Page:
Viewing life on the farm with hope and positivity.

Viewing life on the farm with hope and positivity.
By Liz Bellette-Stubbs

Toad and Amanda Heffernan view life positively on the farm. Toad, a 6th generation dairy farmer from the beautiful Bega Valley in south-eastern New South Wales, has experienced drought, fire and multiple floods, yet views life with hope. He showed this when he married the love of his life, Amanda, in 2019 with their twins, Lenny and Laila, present.


“The sun will always come up tomorrow mate,” he says with a smile.

“Farm life can be stressful when you have to work around the weather or disasters.” Toad says.

Photo Credit Trudi Brown

This attitude, of being able to “roll with the punches” and understand what you can and can’t control in life, is vital to looking after your mental health, particularly when it comes to farming. Sometimes this is easier than others and this is where connecting with one of the Rural Aid counsellors can help. If you notice yourself stuck, are finding it difficult to make decisions or feel like you keep getting knocked by things that would usually roll off your back, a chat with one of our team might be just what you need to clear your head and help you get back on track.

Farm life is special to Toad and Amanda because their children are experiencing a unique lifestyle. “It’s important to give them the experience of playing outside. My children are developing resilience by playing freely on the farm. I don’t worry about a bit of dirt on them,” says Amanda.

The couple know about the importance of being prepared for all eventualities. Toad, a member of his local RFS said, “We need to prepare for hard times. I have signed up with Rural Aid now, before I need them. ”

Amanda reflected on the importance of signing up with Rural Aid, “I knows where I can get support. Staying healthy in mind and body is important to our family.”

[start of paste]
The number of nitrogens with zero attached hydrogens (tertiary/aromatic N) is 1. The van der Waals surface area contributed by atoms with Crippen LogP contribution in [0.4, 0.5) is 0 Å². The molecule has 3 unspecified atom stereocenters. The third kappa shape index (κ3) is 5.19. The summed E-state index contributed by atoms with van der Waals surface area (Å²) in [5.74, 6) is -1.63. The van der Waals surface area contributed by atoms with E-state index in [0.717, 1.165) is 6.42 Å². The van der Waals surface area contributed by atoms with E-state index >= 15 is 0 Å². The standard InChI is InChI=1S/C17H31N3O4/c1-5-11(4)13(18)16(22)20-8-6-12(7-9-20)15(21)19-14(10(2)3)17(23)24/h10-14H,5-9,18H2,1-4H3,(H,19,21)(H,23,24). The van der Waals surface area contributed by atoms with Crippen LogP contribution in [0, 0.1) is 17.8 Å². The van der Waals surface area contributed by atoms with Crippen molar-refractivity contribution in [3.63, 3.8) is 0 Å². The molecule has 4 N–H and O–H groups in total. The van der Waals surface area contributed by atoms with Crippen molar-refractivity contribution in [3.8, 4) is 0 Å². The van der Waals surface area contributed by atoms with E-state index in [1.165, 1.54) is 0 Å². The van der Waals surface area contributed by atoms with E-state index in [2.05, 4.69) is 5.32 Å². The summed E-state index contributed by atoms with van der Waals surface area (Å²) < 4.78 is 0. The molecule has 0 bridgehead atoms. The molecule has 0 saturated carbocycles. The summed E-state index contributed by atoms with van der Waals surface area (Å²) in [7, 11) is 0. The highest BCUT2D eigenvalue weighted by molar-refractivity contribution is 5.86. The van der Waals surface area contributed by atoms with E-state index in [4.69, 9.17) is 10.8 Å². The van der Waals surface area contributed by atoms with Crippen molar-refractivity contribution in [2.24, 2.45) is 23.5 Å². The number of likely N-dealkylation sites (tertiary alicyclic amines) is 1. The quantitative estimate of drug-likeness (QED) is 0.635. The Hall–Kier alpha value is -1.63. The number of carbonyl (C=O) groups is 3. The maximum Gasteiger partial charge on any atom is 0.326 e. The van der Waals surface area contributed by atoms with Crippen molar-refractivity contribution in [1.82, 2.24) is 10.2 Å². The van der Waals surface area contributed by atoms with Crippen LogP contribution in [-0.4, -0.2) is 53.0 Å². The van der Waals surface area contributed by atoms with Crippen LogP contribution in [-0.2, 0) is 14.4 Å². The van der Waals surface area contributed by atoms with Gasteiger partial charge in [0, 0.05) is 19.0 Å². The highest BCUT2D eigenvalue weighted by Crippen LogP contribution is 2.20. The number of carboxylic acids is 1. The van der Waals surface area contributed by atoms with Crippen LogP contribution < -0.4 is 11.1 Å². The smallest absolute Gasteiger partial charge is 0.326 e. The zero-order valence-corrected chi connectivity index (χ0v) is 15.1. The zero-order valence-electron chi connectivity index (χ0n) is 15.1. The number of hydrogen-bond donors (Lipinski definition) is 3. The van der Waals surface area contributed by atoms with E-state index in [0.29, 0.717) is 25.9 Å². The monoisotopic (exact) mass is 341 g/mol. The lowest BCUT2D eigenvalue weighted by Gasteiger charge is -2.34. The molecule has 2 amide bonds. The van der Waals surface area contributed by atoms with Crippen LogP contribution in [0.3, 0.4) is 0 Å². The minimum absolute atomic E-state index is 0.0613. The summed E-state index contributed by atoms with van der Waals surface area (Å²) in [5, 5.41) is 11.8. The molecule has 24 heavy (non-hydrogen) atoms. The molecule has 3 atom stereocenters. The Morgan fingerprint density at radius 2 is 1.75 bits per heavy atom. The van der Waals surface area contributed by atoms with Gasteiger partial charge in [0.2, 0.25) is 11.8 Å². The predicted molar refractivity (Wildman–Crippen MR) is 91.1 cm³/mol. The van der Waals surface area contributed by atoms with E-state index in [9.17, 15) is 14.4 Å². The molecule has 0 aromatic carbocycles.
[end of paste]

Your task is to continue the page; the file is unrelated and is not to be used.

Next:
Rural Aid offers free counselling by phone, online and face to face on the farm.

Photo Credit Gabrielle Gardner

Toad says, “Don’t be scared to contact them, mate. It will make things easier for you.”

Photo Credit Ethan Ray

Music striking the right chord with stress management

Music striking the right chord with stress management.
By Heidi Gray

Stress, negative thoughts and overwhelming emotions show no mercy and can strike at any time, especially out here in rural communities.

A couple of weeks ago I was found myself in a situation that activated my fight or flight system. This situation itself was to present a talk at a luncheon the following day. While this was no natural disaster, my palms were sweating and my heart was racing. I was driving between Inverell and Glen Innes at the time and for those of you who don’t know that highway, there is very little phone signal. There was no chance to call a friend or colleague to talk about my nervousness regarding my first public speaking appearance since school. Instead, I turned up the radio and heard the unmistakable chorus of “This Kiss” by Faith Hill. for the next 90 seconds I safely did a shoulder dance and sang at the top of my lungs. Afterwards I felt calm, the tingling under my skin had disappeared and my palms had somewhat dried up.

The reason for this story is that we all have a friend living within us called the Vagus Nerve which regulates our parasympathetic nervous system. This will be my first and last scientifically worded sentence – the parasympathetic nervous system is responsible for soothing the body and retaining basic function after a stressful, traumatic or emotional body response (fight or flight). The Vagus Nerve runs from the brain to the lower body organs, right past the ear so when we listen to music, the vibrations move down our Vagus Nerve and can provide either a relaxing or positively stimulating effect on the brain and body.